When you look for your first job as a personal trainer after passing your personal training certification, you need to find your first clients. Often, people like working out before work, or after work. Until you find enough clients, you can’t be too picky about your hours, so you may end up waking up very early or going to bed very late so that you can work around your clients’ schedules.
Often you will train a few clients in the morning and a few after work, which gives you a gap in the afternoon which can take some getting used to.
After you grow your client base, you can control your schedule a bit more, but at the beginning, you will need to learn how to rise early and hit the ground running.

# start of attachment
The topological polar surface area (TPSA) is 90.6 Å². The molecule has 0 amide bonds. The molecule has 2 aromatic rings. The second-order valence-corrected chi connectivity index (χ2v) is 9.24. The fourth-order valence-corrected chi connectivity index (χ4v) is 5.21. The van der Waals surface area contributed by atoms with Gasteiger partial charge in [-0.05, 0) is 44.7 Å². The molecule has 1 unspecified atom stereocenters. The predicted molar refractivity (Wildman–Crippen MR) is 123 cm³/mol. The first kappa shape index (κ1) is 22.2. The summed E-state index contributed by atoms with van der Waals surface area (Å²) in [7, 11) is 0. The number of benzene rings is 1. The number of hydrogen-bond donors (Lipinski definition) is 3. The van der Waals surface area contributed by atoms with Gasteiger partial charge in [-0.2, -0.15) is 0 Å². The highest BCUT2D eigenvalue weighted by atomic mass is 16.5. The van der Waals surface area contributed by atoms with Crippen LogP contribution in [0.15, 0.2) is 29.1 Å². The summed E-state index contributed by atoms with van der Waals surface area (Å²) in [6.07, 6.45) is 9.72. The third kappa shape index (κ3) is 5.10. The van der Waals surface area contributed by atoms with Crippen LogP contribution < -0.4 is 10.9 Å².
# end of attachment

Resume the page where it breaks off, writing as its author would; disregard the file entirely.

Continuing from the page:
When you understand these advantages and disadvantages, you should know whether personal training looks like the best route for you.
Training gives you the opportunity to help individuals overcome challenges. You may have to learn to wake up early, sell your services, and manage your energy, but we think, despite these negatives, personal training still proves one of the most fulfilling careers you can have.
Additionally, if you consider yourself a people person, you want to stay fit, and go out there and take charge of your income, we highly recommend choosing personal fitness training.
However, in the case of those who prefer the stability of a desk job where you don’t have to put yourself out there, choose another career.
Take all of these points in consideration as you look at the reasons you might want to travel down the personal training pathway. Good luck!